Hey guys Denny here. Like most people, you’ve seen the Lightroom profile browser. But what’s the difference between Lightroom profiles and presets? Are they Lightroom presets repackaged in a new look?

I’ve created hundreds of presets over the past 5 years. When Adobe announced profiles, I switched over immediately and started experimenting. Because for the first time, you were not restrained to Lightroom’s develop settings. You could create more dynamic looks with other software and use it in Lightroom.

Lightroom profiles solve the biggest problems with Lightroom presets. They protect your workflow, render super fast… even on a mobile phone, and let you achieve results that were never possible.

Profiles have a better interface with opacity support

You can find Lightroom profiles in the profile section. It comes in a new interface with thumbnail previews. I like the thumbnail previews because it shows you how it looks without having to hover over each one.

There’s also opacity support. In the past with Lightroom presets, you had to install 3rd party plugins like The Fader or OPAL. This is now built into the profile browser. You can change the opacity from 0 to 200%.

Profiles don’t override your settings

The standard Lightroom workflow is to fix your photo and then color grade it afterward.

Lightroom presets ruin your workflow by overriding your develop settings. Low-quality presets can change your white balance and exposure. This is bad because it forces you to redo your retouching and is a big waste of time.
Lightroom profiles solve this by separating the color grading from your develop setting. It doesn’t touch your develop settings.

The downside is that you can’t edit the Lightroom profile settings. This is because they’re not always created using Lightroom’s develop settings. We’ll talk more about this later.

Profiles are faster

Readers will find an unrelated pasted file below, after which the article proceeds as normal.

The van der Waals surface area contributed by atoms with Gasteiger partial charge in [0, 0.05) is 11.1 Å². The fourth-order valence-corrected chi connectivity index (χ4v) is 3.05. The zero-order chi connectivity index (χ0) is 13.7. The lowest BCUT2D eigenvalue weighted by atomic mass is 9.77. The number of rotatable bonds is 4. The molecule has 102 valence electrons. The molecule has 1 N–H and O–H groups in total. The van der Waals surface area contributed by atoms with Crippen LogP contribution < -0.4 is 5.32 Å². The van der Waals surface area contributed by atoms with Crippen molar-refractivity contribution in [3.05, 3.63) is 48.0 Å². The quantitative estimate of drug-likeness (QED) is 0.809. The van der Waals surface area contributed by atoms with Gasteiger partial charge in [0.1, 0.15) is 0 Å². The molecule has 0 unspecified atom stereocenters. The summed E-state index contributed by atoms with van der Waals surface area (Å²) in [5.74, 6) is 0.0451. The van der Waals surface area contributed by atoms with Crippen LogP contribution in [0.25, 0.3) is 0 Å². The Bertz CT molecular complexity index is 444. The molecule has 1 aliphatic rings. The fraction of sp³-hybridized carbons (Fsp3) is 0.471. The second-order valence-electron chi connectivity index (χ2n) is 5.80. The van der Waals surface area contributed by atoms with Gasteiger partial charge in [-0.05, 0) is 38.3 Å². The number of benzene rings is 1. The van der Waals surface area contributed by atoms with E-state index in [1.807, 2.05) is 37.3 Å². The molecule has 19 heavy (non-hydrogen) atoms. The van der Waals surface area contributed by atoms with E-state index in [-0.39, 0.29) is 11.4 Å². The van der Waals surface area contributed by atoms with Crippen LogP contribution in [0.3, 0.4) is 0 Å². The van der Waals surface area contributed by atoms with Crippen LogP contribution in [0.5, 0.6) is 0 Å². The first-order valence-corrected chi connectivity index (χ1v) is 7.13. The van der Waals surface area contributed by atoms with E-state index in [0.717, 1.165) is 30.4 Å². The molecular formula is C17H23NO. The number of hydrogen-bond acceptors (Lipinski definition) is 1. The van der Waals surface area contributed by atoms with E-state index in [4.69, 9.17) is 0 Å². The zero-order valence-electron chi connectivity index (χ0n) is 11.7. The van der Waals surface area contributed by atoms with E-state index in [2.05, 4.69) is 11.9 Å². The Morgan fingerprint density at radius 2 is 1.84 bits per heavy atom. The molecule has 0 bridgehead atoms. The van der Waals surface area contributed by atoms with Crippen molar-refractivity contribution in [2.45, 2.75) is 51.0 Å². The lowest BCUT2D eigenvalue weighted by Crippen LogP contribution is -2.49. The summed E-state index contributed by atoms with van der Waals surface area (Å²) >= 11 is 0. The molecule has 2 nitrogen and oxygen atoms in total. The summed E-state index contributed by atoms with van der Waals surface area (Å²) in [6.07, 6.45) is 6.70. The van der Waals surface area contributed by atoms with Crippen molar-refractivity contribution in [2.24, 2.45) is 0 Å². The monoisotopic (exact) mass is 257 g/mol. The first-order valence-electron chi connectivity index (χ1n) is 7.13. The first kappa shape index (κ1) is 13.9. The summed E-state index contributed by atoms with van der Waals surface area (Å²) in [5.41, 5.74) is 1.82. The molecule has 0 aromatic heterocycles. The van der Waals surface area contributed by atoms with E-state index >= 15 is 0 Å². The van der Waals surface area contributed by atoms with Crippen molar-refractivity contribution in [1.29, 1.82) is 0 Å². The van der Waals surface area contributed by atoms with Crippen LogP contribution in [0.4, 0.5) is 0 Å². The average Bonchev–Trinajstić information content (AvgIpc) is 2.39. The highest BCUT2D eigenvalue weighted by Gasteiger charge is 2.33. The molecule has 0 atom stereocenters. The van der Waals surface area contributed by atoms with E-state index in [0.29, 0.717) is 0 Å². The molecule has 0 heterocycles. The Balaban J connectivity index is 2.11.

Lightroom presets are slow. Speed is a huge issue for Lightroom, and the most significant speed issue is in the develop settings. Most Lightroom presets use a lot of develop settings. Every setting is another calculation that makes rendering slow.

But Lightroom profiles are super fast. They can use more efficient files called LUTs (Lookup Tables). LUTs work by remapping colors instead of giving math equations.

When you have 20 adjustments, the calculations and processing times stack up.

Speed is more critical when you’re using Lightroom on your phone. They will render fast even on an old phone. Lightroom profiles are fast, reduce CPU usage, and save battery life.

With that said, this speed boost only works on profiles created with LUTs. Lightroom profiles created with develop settings will be slow like Lightroom presets.

Profiles give you better color grading

This is my favorite thing about Lightroom profiles.
With Lightroom profiles, you are no longer restrained to Lightroom’s develop settings. You can create the color grading in other software like Photoshop.

For example, you can make Lightroom presets that desaturate the greens. But to make it only affect the midtones, you would need to use Lightroom profiles.

Here are some examples of what you can achieve with Lightroom profiles. I created most of these effects using non-Adobe software and my own custom scripts. But I want to show you the powerful color gradings you can achieve with Lightroom profiles.

The first example is a more dynamic orange and teal effect. 

Profiles also let you do vibrancy masking. In the past, this was done in Photoshop.

My favorite is skin tone protection. VOXCOLOR STP lets you restore up to 100% of the original skin tones. It works on both dark and light skin with consistent results.

If you want to try VOXCOLOR STP, check out my Traveler Lightroom Profiles. The difference between the STP and non-STP profiles is significant.

If you’re an established colorist and want to use STP in your profiles or LUTs, contact VOXCOLOR.

Posted by Denny Tang

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